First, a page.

posted by SlyBevel at 10:38 AM on February 14, 2007

Try applying this question to Darwin and you'll quickly see what a misguided question it is.

Was Darwin one of the greatest scientists ever? Arguable, but, yes, he is a viable candidate.

Did he invent anything of practical use? I can't think of anything off the top of my head.

Oh, he (and this applies to Einstein) did fundamentally rewrite the way we see the Universe, ourselves and our place in it, unleashing ideas which have infiltrated every aspect of our Art, our philosophies and even the underpinnings of our Science.

But, no, no lightbulbs or bicycles.
posted by vacapinta at 11:23 AM on February 14, 2007

I think the question is slightly flawed because markovich is confusing scientists with inventors and entrepreneurs. Yes, there is crossover, but more often than not the two functionally occupy separate careers and have independent goals.

Vacapinta has it when asking, "What did Darwin invent?" Plug in Newton's name for that matter...

This is of course holding that inventions are material things (like the airplane, light bulb, etc.) Some would argue that the increasingly accurate view of nature, our world, and the fundamentals of reality itself given to us by research scientist is in its own way an invention of sorts.
posted by wfrgms at 11:31 AM on February 14, 2007

I'd like to underscore what Schismatic said: saying that "if it wasn't for x, we wouldn't have y" is almost always a spurious, or at least questionable, statement.

Had Edison not been born, someone else would have invented the lightbulb -- we wouldn't just be sitting around, typing into our computers by candlelight. It might have taken a few more years, but the technology was all there, waiting to be put together by the right person. He was in the right place, and made the right connections, but it could easily have been somebody else.

Similarly, much of what Newton did was also done by Leibniz (and in fact they fought bitterly over who did what first), so even Newton -- who's considered probably one of the most revered scientists of modern time -- isn't wholly irreplaceable. You can go on and on; behind almost every great inventor is one or more competitors who just didn't quite make it into our collective consciousness. (E.g.: You know the Wright brothers, but ever heard of Traian Vuia?)

We like to assign inventions to individual people, as if they just created them out of whole cloth, but this is not typically the case; generally there's a lot of timing and luck involved in "invention."
posted by Kadin2048 at 11:37 AM on February 14, 2007 [1 favorite]

Thomas Kuhn's Structure of Scientific Revolutions talks about the cyclic nature of scientific inquiry, and how the re-imagining of the world (say by Newton, or Einstein) spawns whole new discplines. Successive generations of scientist-types then follow up on all the parameters exposed in the "revolution" by generating lots of predictions and data. Anomalies accrue, and the paradigm is fudged. Eventually, the anomalies are irreconcilable with the paradigm and the discipline is ripe for a new revolution.

That's a longwinded way to say that Einstein's contributions lie in several of those areas. For the photoelectric effect and Brownian motion, he was just one of those participants gathering data and putting it together into a story consistent with the prevailing ideas. Relativity -- a revolution, whose implications. exploitation, commercialization are tasks left for the rest of us.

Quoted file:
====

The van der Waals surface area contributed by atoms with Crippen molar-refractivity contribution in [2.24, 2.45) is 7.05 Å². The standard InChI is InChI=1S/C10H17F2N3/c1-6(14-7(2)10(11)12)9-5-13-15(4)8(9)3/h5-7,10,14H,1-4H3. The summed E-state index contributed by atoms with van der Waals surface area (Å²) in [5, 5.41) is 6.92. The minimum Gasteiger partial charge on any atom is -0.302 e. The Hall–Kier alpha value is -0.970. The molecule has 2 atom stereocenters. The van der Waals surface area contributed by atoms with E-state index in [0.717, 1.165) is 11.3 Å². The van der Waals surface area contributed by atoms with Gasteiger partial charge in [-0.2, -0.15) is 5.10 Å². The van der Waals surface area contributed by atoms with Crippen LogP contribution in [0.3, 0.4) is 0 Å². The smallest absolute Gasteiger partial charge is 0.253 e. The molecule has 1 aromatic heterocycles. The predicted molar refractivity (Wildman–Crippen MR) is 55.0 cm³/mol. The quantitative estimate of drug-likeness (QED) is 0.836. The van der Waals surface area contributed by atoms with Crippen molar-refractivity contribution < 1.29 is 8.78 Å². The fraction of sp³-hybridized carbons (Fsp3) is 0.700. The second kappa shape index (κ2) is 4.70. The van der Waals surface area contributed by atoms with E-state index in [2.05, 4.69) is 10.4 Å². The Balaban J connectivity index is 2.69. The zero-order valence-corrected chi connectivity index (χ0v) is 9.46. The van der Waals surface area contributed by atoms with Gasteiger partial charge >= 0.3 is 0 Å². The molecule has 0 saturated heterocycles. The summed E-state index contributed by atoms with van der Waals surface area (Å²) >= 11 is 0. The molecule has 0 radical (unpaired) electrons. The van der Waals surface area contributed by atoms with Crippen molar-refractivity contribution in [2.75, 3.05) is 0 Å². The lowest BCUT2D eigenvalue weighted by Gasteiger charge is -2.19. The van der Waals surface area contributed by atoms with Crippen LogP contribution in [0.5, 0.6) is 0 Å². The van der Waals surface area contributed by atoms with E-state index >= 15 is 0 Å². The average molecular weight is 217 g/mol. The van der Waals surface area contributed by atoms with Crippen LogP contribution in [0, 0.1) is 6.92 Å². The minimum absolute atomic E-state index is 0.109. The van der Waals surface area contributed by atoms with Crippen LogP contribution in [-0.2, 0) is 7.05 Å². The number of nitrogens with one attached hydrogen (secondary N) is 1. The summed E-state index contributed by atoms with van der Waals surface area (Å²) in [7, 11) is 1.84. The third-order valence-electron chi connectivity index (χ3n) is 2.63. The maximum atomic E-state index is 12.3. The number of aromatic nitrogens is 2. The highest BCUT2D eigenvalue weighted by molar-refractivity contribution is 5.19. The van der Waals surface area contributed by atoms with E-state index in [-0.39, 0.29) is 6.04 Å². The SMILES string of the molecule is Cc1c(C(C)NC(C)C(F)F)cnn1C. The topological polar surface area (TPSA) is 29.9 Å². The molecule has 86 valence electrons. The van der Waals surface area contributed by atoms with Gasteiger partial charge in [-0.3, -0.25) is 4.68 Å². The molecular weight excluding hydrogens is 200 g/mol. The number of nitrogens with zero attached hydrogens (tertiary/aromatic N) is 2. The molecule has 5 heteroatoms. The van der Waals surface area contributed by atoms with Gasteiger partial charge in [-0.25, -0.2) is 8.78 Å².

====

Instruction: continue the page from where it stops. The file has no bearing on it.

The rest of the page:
That book, btw, is way dry, but oddly compelling.
posted by janell at 11:50 AM on February 14, 2007 [1 favorite]

According to this (and a few other pages, but that one is the shortest) article, he also co-invented a type of gyrocompass. This page mentions that he also held patents for a type of camera, and a hearing aid. A delightfully oldschool page containing a partial list of his patents, as well as some excerpts and diagrams from a couple of them, can be found here.

The refrigerator never ended up being manufactured after he sold the rights to it (though it has been built), but he did receive royalties for the gyrocompass for a number of years. Are they results of his most profound discoveries? Nope. But you wanted practical tools, and there they are, or at least, there they were. By now they've doubtless been surpassed, but at least the gyrocompass was useful in its time.
posted by benign at 2:26 PM on February 14, 2007 [1 favorite]

Poop. "co-invented" above, should just be "invented", as I haven't found any indication that he collaborated with anyone on it. When I wrote that part I thought it might have been the 1933 entry from the list of patents (which does list a joint inventor), but looking at it again I think that's the hearing aid.
posted by benign at 2:33 PM on February 14, 2007

I just want to say that I agree that if Einstein had not been around we would probably still have quantum mechanics today. It was a spurious statement. However, I don't know about relativity. Relativity was a big conceptual leap that may have taken us a very long time to figure out without Einstein. Also, Einstein was a force of personality. He helped give attention to many important scientists and ideas that would have otherwise been dismissed at that time. His search for a "unified theory" is now used by some physicists to justify their work with the untestable string theory. His ideas and personality continue to influence science, politics, and religion.
posted by xammerboy at 2:36 PM on February 14, 2007

Putting aside the leaps he made in Physics, he introduced indicial (or Einstein) notation.

He expressed his theory of general relativity in the language of tensors which is best understood using indicial notation. It's annoying to get the hang of but man is it useful.
posted by crashlanding at 9:42 PM on February 14, 2007